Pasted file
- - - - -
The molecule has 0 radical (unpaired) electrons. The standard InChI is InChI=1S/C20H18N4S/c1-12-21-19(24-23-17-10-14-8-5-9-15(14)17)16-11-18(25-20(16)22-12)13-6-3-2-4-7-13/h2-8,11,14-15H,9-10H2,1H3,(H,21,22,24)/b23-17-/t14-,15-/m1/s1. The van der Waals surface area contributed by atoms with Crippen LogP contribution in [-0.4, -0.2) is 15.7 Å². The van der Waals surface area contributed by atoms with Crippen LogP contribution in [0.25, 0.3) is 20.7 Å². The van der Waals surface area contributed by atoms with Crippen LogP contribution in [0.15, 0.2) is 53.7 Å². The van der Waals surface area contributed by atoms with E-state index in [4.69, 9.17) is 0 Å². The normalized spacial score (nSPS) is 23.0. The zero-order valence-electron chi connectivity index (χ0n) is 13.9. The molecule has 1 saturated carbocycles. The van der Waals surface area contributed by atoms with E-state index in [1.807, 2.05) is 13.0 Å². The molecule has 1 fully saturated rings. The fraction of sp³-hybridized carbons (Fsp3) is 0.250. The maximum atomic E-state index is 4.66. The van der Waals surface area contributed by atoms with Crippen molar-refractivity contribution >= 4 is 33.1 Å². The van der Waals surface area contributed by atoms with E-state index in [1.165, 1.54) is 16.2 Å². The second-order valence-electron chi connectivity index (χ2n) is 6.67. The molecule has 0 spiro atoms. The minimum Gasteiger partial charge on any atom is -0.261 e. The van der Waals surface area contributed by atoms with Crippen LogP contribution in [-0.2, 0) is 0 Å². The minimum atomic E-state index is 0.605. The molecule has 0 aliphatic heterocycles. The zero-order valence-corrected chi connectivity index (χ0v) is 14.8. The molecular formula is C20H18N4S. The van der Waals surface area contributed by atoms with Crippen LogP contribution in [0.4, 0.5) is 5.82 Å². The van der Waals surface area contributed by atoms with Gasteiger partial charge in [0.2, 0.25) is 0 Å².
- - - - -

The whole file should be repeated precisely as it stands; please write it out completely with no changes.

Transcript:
The molecule has 0 radical (unpaired) electrons. The standard InChI is InChI=1S/C20H18N4S/c1-12-21-19(24-23-17-10-14-8-5-9-15(14)17)16-11-18(25-20(16)22-12)13-6-3-2-4-7-13/h2-8,11,14-15H,9-10H2,1H3,(H,21,22,24)/b23-17-/t14-,15-/m1/s1. The van der Waals surface area contributed by atoms with Crippen LogP contribution in [-0.4, -0.2) is 15.7 Å². The van der Waals surface area contributed by atoms with Crippen LogP contribution in [0.25, 0.3) is 20.7 Å². The van der Waals surface area contributed by atoms with Crippen LogP contribution in [0.15, 0.2) is 53.7 Å². The van der Waals surface area contributed by atoms with E-state index in [4.69, 9.17) is 0 Å². The normalized spacial score (nSPS) is 23.0. The zero-order valence-electron chi connectivity index (χ0n) is 13.9. The molecule has 1 saturated carbocycles. The van der Waals surface area contributed by atoms with E-state index in [1.807, 2.05) is 13.0 Å². The molecule has 1 fully saturated rings. The fraction of sp³-hybridized carbons (Fsp3) is 0.250. The maximum atomic E-state index is 4.66. The van der Waals surface area contributed by atoms with Crippen molar-refractivity contribution >= 4 is 33.1 Å². The van der Waals surface area contributed by atoms with E-state index in [1.165, 1.54) is 16.2 Å². The second-order valence-electron chi connectivity index (χ2n) is 6.67. The molecule has 0 spiro atoms. The minimum Gasteiger partial charge on any atom is -0.261 e. The van der Waals surface area contributed by atoms with Crippen LogP contribution in [-0.2, 0) is 0 Å². The minimum atomic E-state index is 0.605. The molecule has 0 aliphatic heterocycles. The zero-order valence-corrected chi connectivity index (χ0v) is 14.8. The molecular formula is C20H18N4S. The van der Waals surface area contributed by atoms with Crippen LogP contribution in [0.4, 0.5) is 5.82 Å². The van der Waals surface area contributed by atoms with Gasteiger partial charge in [0.2, 0.25) is 0 Å².